Firefox Add-on Certificate Expiration
The recent Mozilla hiccup with an expired add-on signing certificate was revealing. In one respect this episode was little more than simple human fallibility. Conversely, the event exposed some glaring problems with Firefox development and attitude.
- A bunch of developers and engineers had not implemented any kind of auto-renewal or reminder.
- Apparently all Mozilla-sanctioned add-ons are packaged with the certificate.
- A certificate expiration disables all add-ons without user consent or knowledge.
- User were not warned or given any options after the certificate expired.
- The certificate means all add-ons have an expiration date.
- Disabling add-ons affected containers.
- Without necessarily being fully informed, the shield study program can be used to push anything to all users with that option enabled.
- Many users who depend solely on add-ons to block ads saw web sites infested with energy sucking idiotic ads.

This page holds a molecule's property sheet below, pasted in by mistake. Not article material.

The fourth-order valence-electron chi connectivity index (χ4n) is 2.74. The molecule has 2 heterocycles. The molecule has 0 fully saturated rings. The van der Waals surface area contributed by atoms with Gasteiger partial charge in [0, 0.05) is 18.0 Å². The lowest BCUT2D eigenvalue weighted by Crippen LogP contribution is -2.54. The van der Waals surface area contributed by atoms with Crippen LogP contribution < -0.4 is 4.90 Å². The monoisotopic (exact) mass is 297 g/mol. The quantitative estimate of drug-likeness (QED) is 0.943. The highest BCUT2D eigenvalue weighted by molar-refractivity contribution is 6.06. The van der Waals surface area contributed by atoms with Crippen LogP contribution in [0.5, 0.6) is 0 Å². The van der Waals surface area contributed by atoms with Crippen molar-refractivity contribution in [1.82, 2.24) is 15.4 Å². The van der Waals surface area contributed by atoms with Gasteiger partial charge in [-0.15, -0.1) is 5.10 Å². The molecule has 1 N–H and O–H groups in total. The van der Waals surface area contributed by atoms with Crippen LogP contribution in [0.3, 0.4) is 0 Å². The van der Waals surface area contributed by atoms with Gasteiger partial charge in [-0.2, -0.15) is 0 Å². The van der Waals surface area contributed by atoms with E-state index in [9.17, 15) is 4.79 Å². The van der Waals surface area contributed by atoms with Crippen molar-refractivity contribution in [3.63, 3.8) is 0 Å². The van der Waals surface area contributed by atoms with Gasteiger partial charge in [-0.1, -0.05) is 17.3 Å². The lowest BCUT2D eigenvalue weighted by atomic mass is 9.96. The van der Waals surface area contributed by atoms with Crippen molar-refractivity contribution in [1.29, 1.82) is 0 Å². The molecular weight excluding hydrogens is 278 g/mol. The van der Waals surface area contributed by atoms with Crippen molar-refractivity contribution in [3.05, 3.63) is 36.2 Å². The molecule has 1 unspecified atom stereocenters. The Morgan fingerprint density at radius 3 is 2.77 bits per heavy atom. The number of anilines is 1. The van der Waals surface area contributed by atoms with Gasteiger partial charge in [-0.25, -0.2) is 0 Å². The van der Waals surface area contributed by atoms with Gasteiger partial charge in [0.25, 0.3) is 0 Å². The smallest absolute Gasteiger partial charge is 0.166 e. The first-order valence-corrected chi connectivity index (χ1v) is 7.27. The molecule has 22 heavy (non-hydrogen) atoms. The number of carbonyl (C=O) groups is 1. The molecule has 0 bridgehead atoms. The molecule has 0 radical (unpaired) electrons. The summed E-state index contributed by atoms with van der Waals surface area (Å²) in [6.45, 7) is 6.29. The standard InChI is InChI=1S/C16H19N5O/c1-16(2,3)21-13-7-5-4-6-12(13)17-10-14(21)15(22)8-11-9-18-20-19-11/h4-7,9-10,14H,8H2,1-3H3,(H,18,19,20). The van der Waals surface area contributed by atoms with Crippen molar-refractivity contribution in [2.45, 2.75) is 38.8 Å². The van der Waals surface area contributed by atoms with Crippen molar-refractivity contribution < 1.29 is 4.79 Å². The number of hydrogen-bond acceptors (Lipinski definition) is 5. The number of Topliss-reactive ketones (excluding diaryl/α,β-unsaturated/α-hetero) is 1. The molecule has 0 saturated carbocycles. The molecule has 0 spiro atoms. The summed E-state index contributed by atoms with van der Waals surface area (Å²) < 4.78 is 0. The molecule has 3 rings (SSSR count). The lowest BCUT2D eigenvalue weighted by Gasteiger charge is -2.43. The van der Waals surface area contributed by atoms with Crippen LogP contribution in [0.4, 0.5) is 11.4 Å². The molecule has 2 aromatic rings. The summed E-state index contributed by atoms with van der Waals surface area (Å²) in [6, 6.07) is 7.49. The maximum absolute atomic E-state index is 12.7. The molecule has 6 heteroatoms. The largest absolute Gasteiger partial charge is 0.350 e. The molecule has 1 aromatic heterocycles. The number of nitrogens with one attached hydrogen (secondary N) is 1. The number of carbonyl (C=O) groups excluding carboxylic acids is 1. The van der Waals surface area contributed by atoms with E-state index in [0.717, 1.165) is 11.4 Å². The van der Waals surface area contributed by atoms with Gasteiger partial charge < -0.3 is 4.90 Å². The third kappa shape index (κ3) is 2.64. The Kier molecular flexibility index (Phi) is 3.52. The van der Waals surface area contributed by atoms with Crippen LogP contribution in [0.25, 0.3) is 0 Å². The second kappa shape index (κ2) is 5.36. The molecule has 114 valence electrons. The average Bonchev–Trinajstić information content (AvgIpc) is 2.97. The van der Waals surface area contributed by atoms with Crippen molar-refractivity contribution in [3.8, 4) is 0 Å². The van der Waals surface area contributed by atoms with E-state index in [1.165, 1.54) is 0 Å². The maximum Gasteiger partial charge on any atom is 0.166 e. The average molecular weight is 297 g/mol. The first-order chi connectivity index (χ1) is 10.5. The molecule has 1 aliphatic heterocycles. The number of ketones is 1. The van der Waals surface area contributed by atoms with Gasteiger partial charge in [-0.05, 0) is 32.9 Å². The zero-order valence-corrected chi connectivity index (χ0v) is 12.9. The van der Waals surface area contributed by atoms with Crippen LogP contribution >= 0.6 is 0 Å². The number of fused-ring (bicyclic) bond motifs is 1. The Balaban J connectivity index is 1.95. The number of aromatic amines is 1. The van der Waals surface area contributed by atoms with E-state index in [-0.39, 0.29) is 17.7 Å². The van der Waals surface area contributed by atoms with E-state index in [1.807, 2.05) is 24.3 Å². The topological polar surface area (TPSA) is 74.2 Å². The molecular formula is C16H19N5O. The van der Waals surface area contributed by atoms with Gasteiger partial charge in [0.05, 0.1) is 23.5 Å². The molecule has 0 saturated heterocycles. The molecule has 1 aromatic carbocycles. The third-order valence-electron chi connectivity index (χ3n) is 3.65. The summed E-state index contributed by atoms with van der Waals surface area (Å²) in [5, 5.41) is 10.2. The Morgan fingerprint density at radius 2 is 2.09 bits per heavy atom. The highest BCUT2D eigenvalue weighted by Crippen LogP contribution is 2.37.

- The unannounced loss of privacy-protecting add-ons might have exposed some users in a detrimental way.
- A temporary hotfix opened a huge can of privacy related worms.
- Users on an ESR version who had add-on signing disabled through
xpinstall.signatures.requireddid not have any add-ons disabled.
Signed add-ons is a sane idea. Not letting users disable signing is a bad idea. The spirit of free/libre software implies users have the final say. Most if not all users who install add-ons are not clueless lowest common denominator type users. A GUI control is not required — just allow users to decide through